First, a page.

WORK WHITE: Dulux’s Light & Space range features an array of whites, including Absolute White, from £20.99 for 2.5L, and Morning Light, from £26.48 for 2.5L. For walls in high traffic areas (or those which could be ‘under attack’ from children and pets), the Dulux Endurance + range is particularly suitable as its washable. Two classic shades are Pure Brilliant White and the crisp Gardenia, from £20.99 for 2.5L.


“What’s so appealing about white is its great  democracy. It doesn’t discriminate between high architectural art and a warehouse interior, where garage paint can cover every surface, rendering ugly pipes, bricks and stained floorboards invisible,” says McCartney.

“White allows the eye to float over every surface, and the furnishings, art and objects to take centre stage. Patterned pastels, bold artworks, antiques, sculpture, designer pieces and found objects all work stylishly within the context of white.”

WHITE WISDOM: If a white open-plan room with large floor-to-ceiling windows is eye-wateringly bright, use tints to soften the effect. A touch of grey/brown for paint and a low-reflection flat wall and ceiling paint will help.

media (4)WORK WHITE: White’s brilliant for bedrooms and kitchens, as it helps create a calm, peaceful atmosphere. The White Company, naturally, is a renowned source for all things white, including furniture and bedding. Carlton Glass 3 Drawer Bedside Chest, £495, and one of its stars, Pimlico Bed Linen which features an elegant stitched border: Double Duvet Cover, £170, and Oxford Pillowcase, £50. Furnish a romantic, elegant period sanctuary with a white painted bed from The French Bedroom Company, such as a Provencal Sassy White French Bed, from £1,345.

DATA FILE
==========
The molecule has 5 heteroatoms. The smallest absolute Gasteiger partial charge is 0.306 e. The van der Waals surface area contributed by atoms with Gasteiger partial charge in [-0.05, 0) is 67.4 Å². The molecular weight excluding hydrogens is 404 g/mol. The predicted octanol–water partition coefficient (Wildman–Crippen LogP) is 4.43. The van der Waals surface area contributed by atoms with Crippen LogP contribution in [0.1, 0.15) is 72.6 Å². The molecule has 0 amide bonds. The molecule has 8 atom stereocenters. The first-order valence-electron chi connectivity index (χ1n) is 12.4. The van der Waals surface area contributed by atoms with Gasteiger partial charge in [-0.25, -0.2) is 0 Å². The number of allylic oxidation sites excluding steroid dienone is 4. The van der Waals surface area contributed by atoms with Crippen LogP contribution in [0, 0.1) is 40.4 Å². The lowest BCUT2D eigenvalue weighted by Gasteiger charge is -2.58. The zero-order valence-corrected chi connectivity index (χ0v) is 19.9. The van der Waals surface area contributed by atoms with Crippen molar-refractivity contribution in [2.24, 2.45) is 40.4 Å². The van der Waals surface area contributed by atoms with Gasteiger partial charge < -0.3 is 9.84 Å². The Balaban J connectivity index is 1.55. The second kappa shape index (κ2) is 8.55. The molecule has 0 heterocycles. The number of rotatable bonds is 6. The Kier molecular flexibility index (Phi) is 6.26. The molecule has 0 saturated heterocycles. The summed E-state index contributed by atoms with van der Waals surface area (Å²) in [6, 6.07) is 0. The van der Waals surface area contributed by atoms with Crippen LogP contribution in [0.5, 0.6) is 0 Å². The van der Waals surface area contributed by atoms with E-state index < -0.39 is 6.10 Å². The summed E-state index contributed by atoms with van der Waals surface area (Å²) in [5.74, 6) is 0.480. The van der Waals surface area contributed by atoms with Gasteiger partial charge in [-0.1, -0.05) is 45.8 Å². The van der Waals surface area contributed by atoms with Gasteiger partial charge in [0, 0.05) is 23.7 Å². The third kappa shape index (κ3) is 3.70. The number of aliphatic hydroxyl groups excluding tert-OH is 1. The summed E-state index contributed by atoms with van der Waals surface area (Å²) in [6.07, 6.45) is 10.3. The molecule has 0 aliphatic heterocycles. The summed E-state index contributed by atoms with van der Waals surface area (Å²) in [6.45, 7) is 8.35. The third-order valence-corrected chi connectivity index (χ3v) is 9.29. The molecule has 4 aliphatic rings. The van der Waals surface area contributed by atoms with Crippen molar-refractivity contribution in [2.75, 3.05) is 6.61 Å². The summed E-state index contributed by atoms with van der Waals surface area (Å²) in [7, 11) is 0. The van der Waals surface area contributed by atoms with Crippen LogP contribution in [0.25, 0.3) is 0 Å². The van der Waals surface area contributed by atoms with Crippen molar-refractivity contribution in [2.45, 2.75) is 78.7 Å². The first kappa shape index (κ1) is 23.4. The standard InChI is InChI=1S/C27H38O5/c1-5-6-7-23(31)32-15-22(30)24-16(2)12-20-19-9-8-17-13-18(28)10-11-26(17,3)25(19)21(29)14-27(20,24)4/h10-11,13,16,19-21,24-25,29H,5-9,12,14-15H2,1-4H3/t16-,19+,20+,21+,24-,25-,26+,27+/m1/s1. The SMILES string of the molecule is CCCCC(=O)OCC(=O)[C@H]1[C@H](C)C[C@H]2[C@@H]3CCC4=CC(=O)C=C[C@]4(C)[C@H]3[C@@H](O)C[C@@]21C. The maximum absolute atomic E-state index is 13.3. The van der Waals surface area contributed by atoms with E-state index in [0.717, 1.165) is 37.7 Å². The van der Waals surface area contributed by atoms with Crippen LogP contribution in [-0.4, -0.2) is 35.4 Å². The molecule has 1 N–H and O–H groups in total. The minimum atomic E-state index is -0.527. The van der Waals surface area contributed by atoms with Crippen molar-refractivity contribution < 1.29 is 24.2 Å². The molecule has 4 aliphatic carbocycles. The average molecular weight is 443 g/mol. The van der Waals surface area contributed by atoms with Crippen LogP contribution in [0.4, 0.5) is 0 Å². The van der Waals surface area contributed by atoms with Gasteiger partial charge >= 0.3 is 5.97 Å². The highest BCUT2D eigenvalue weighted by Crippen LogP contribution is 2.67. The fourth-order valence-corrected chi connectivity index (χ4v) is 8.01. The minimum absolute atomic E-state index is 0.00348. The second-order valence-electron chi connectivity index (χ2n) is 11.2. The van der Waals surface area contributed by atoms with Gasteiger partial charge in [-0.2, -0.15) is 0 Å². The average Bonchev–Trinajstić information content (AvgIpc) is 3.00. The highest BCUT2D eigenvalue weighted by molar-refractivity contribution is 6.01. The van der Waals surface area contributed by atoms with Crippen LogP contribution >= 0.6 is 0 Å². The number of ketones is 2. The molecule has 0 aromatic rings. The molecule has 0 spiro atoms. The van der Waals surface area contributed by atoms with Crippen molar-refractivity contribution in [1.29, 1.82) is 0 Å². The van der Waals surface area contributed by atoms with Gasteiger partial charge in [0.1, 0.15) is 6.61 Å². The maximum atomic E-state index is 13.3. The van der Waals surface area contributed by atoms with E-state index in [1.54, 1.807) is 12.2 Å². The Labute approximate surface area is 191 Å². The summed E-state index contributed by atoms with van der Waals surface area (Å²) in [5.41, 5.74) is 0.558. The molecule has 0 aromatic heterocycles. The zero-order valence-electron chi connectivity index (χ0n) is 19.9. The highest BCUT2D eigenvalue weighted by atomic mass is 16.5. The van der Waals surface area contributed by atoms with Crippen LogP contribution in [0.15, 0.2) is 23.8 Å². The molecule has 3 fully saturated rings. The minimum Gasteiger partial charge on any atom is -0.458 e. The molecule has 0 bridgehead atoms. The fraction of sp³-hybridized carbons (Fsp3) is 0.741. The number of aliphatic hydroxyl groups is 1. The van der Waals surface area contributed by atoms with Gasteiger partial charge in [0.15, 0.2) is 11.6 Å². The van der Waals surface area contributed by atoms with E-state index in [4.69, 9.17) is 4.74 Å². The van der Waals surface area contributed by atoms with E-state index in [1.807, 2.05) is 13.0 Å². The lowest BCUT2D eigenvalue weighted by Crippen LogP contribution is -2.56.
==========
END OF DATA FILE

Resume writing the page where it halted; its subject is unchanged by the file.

Craving a kitchen makeover? B&Q has classic Cooke & Lewis Raffello High Gloss White Slab kitchen units, from £1,763 for eight units.

Furniture will be a focus so it needs to be stylish, and pieces from Rume could fit the bill. Its contemporary white Florence sofa starts from £1,461. Window shutters contribute to an uncluttered, streamlined feel. LifeTime vinyl PVCu shutters, from £319 per square metre, Thomas Sanderson.


Interesting white objects in a group act as an eye-catching feature in a space.

“The joy of grouping white objects together is that while they may vary slightly in shade, this only adds to the interest they provide when displayed in a pleasing cluster,” says McCartney. “Pay particular attention to the shape, materials, height and placement of objects, to ensure that, whether they’re showcased in front of a dark or light wall, their form is easily defined.”


WORK WHITE: Use Hexagon Shelves, £10 each and available in black and white, to frame objects and bring a white wall to life.
Black By Design’s striking LSA International vase collection includes the Cashmere in white matt, £60. Pure white Pebble High Gloss Side Tables, £119 each, Danetti, could be useful as display surfaces.

White Rooms: Decorating With Style, Pattern And Colour by Karen McCartney and David Harrison, photography by Richard Powers, is published by Penguin Lantern, priced £25. Available now